The best blog post I’ve ever read

compact disc - wikicommons

Like most bloggers, I find myself repeating myself on certain pet issues because I’m not doing my job well enough – I can’t fully articulate in a single post the highly important information I’m trying to convey. This is as frustrating for me the writer as it is for you the reader. Thankfully, sometimes another blogger steps in with something that perfectly sums up the arguments in a witty, entertaining and informative post.

This was the case with The Trichordist, who this week posted a response to another blog post by Emily White at NPR. Emily’s original post made the confession that she had “only bought 15 CDs in (her) lifetime”. As you well know, I make a point of buying music regularly, which I view as making an investment as much as being honest and paying what I owe. In this day and age, such transactions can be delightfully personal – such as the sweet little email I got from Teho Teardo apologising for the (slight) delay in shipping out his single – which makes shopping for music as pleasurable as chatting with the owner of the village hardware store. David Lowery’s response to Emily White set out a well-informed, easy-to-digest list of reasons on how and why the current music system is unsustainable, and what she can personally do to make things better.

There’s a certain irony in how we treat different dilemmas on the internet. There’s a lot of buzz surrounding the new campaign video from the Dalai Lama, “Be The Change”, which suggests that we’re comfortable seeing fashionable people (Beth Ditto, Willem Dafoe and Grimes, among others) discuss moral issues – so why are we so reluctant to tackle the moral implications of the music business?

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Even though I’m more likely to be found doing the housework in pink stilettos than I am writing about gender politics (and I don’t do that very often), I did have to agree with Jezebel’s take on Fifty Shades of Grey. Having read some selected quotes from what is now the fastest-selling book in history, I’m slightly depressed by its popularity. Even though JK Rowling’s Nazi allegory was a little hamfisted, the Harry Potter saga is the literary equivalent of a Spielberg movie – populist, functional and sometimes very good. Fifty Shades reads like Twilight fan fiction, which is because it IS Twilight fan fiction. Every single part of that is wrong. Even supposing you could get past the f***ing weak, f***ing pathetic, f***ing vapid nature of its “heroine”, you’re still left with the fact that it’s completely f***ing b*llocks.

(*Trigger warning*) This is definitely the week of win for the left-wing media, because I again found myself nodding emphatically with the Guardian’s comments about the new Tomb Raider game. I made a rare outburst on Twitter yesterday about how fed up I was with (attempted) rape being used as a girl-in-a-refrigerator plot device, because in most cases I can come up with one of two suppositions: either that the writer is too incompetent to come up with anything better, or that he (and, let’s face it, it’s he) secretly gets off on the idea. I’m not saying that the subject can never be tackled in the media, but too often it’s a lazy shorthand that doubles as repugnant titillation for boys who are scared of girls.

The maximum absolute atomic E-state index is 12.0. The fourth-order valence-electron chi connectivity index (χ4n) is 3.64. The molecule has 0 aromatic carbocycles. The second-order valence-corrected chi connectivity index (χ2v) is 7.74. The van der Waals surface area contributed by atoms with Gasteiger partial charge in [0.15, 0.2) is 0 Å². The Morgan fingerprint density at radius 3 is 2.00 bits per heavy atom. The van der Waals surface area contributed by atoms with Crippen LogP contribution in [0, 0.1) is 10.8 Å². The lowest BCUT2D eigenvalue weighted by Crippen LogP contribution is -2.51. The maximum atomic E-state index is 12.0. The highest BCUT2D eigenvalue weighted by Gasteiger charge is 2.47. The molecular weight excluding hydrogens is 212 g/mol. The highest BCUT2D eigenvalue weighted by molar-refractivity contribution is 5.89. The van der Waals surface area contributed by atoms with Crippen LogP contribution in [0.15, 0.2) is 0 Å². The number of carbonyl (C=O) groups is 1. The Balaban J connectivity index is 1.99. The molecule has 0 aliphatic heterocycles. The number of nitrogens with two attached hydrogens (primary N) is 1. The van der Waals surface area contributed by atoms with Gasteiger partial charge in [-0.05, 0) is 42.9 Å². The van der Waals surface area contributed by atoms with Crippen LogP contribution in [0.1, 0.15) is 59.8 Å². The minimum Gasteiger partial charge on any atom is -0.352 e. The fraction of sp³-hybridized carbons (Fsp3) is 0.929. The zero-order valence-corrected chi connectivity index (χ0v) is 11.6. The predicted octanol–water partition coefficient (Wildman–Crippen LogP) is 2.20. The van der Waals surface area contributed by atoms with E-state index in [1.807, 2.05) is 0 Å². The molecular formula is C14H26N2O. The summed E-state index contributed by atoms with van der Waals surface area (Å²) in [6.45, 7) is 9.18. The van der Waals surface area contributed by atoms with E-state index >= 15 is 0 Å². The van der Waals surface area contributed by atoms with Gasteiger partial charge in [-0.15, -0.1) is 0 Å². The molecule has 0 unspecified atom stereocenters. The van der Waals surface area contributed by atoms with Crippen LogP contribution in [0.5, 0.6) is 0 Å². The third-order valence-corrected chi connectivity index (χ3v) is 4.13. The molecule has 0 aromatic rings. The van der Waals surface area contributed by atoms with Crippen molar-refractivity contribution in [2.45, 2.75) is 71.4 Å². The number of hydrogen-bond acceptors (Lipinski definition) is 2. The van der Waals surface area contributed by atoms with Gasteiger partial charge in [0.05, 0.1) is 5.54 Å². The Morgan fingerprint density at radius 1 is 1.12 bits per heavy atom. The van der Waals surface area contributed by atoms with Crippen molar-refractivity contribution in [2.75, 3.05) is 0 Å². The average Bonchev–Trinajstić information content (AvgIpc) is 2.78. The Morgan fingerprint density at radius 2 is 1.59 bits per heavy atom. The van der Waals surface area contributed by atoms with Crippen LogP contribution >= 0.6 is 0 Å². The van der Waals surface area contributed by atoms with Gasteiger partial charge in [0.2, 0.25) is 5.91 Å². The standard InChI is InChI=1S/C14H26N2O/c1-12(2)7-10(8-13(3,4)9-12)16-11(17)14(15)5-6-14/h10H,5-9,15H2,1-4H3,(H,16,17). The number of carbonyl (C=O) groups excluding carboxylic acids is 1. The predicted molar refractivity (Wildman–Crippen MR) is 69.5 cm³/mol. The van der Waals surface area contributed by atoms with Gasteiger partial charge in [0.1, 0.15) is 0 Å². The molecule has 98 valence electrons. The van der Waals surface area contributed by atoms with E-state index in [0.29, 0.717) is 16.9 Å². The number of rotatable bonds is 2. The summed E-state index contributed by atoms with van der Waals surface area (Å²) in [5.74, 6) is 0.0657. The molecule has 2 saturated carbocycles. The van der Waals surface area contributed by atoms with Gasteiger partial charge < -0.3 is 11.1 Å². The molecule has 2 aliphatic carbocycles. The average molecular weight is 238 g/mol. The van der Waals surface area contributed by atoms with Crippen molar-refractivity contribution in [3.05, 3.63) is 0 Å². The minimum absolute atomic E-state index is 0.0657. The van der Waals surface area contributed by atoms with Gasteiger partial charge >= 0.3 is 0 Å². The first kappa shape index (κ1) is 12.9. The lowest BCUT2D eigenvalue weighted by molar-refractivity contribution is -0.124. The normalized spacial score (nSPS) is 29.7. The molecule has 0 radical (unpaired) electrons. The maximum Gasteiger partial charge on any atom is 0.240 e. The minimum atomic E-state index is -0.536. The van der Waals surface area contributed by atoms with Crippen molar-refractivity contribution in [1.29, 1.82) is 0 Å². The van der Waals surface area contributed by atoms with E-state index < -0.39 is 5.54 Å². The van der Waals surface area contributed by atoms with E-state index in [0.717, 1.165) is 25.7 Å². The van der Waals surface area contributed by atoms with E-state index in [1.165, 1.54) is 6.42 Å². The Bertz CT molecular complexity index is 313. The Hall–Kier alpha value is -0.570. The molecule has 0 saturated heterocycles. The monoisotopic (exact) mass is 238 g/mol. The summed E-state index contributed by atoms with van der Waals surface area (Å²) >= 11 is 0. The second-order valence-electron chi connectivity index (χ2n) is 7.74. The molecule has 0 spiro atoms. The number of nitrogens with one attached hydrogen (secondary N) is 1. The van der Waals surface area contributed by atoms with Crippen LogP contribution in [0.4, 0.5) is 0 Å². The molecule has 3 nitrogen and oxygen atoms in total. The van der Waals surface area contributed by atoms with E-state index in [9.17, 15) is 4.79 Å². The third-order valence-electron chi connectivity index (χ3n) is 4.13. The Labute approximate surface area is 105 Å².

Perhaps the Tomb Raider reboot is unfairly maligned and that it’s all a misunderstanding, but the very appeal of Lara Croft was that she was pure fantasy – rich, smart and powerful. She’d naturally be quite feisty because of those things – hell, I’m quite feisty without being rich or powerful because deep down in my innermost heart I usually assume that I’m right. Smart girls with big guns don’t need big traumas – and, besides, what happened to just plain wanting to save the world?

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Finally, that nasty business with the row here (I won’t link) about Magma’s worrying politics has always weighed heavily on my mind – I hate that there was such an unpleasant argument about it, and I’m constantly annoyed that I can’t enjoy their music because of their problematic content. (It’s also, as I said, an issue when it comes to the music of Michael Jackson or Roman Polanski’s films.) I’ve come to terms that there are just some things that I can’t participate in because of that sensitivity, but a post linked to in that Guardian piece helps me understand (and be a lot less judgemental towards) people who continue to enjoy objectionable things.

Do check out those posts – each thought-provoking and elegantly written.

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